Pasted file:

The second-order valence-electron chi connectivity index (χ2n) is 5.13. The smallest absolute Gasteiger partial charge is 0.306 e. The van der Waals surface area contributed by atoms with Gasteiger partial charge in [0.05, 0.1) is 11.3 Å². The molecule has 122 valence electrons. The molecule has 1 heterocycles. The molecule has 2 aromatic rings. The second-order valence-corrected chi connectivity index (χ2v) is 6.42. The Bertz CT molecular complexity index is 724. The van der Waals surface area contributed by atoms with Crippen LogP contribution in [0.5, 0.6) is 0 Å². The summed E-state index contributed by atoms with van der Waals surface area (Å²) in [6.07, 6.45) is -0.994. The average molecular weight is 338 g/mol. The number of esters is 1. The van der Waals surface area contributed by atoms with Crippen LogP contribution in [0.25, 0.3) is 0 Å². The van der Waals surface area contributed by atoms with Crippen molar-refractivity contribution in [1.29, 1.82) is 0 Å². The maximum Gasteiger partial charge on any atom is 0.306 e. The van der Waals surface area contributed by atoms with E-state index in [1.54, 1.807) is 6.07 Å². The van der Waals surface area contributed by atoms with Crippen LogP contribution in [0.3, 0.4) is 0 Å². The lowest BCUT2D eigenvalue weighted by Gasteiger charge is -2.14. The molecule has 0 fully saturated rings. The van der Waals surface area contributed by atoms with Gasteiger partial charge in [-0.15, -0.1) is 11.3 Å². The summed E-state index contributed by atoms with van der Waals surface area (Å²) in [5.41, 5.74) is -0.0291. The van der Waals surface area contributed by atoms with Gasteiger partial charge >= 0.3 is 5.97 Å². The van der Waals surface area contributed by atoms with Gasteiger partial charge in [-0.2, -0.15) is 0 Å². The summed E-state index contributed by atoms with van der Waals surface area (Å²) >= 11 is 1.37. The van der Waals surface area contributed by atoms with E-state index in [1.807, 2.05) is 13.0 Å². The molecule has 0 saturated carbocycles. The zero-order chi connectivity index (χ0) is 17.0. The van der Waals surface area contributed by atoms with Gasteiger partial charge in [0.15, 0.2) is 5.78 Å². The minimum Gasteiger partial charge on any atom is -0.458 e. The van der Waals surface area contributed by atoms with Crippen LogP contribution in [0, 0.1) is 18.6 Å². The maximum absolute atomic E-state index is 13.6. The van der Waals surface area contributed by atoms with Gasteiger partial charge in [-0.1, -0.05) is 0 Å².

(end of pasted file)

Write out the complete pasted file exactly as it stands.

The second-order valence-electron chi connectivity index (χ2n) is 5.13. The smallest absolute Gasteiger partial charge is 0.306 e. The van der Waals surface area contributed by atoms with Gasteiger partial charge in [0.05, 0.1) is 11.3 Å². The molecule has 122 valence electrons. The molecule has 1 heterocycles. The molecule has 2 aromatic rings. The second-order valence-corrected chi connectivity index (χ2v) is 6.42. The Bertz CT molecular complexity index is 724. The van der Waals surface area contributed by atoms with Crippen LogP contribution in [0.5, 0.6) is 0 Å². The summed E-state index contributed by atoms with van der Waals surface area (Å²) in [6.07, 6.45) is -0.994. The average molecular weight is 338 g/mol. The number of esters is 1. The van der Waals surface area contributed by atoms with Crippen LogP contribution in [0.25, 0.3) is 0 Å². The van der Waals surface area contributed by atoms with Crippen molar-refractivity contribution in [1.29, 1.82) is 0 Å². The maximum Gasteiger partial charge on any atom is 0.306 e. The van der Waals surface area contributed by atoms with E-state index in [1.54, 1.807) is 6.07 Å². The van der Waals surface area contributed by atoms with Crippen LogP contribution in [0.3, 0.4) is 0 Å². The lowest BCUT2D eigenvalue weighted by Gasteiger charge is -2.14. The molecule has 0 fully saturated rings. The van der Waals surface area contributed by atoms with Gasteiger partial charge in [-0.15, -0.1) is 11.3 Å². The summed E-state index contributed by atoms with van der Waals surface area (Å²) in [5.41, 5.74) is -0.0291. The van der Waals surface area contributed by atoms with Gasteiger partial charge >= 0.3 is 5.97 Å². The van der Waals surface area contributed by atoms with Gasteiger partial charge in [-0.2, -0.15) is 0 Å². The summed E-state index contributed by atoms with van der Waals surface area (Å²) >= 11 is 1.37. The van der Waals surface area contributed by atoms with E-state index in [1.807, 2.05) is 13.0 Å². The molecule has 0 saturated carbocycles. The zero-order chi connectivity index (χ0) is 17.0. The van der Waals surface area contributed by atoms with Gasteiger partial charge in [0.15, 0.2) is 5.78 Å². The minimum Gasteiger partial charge on any atom is -0.458 e. The van der Waals surface area contributed by atoms with Crippen LogP contribution in [0, 0.1) is 18.6 Å². The maximum absolute atomic E-state index is 13.6. The van der Waals surface area contributed by atoms with Gasteiger partial charge in [-0.1, -0.05) is 0 Å².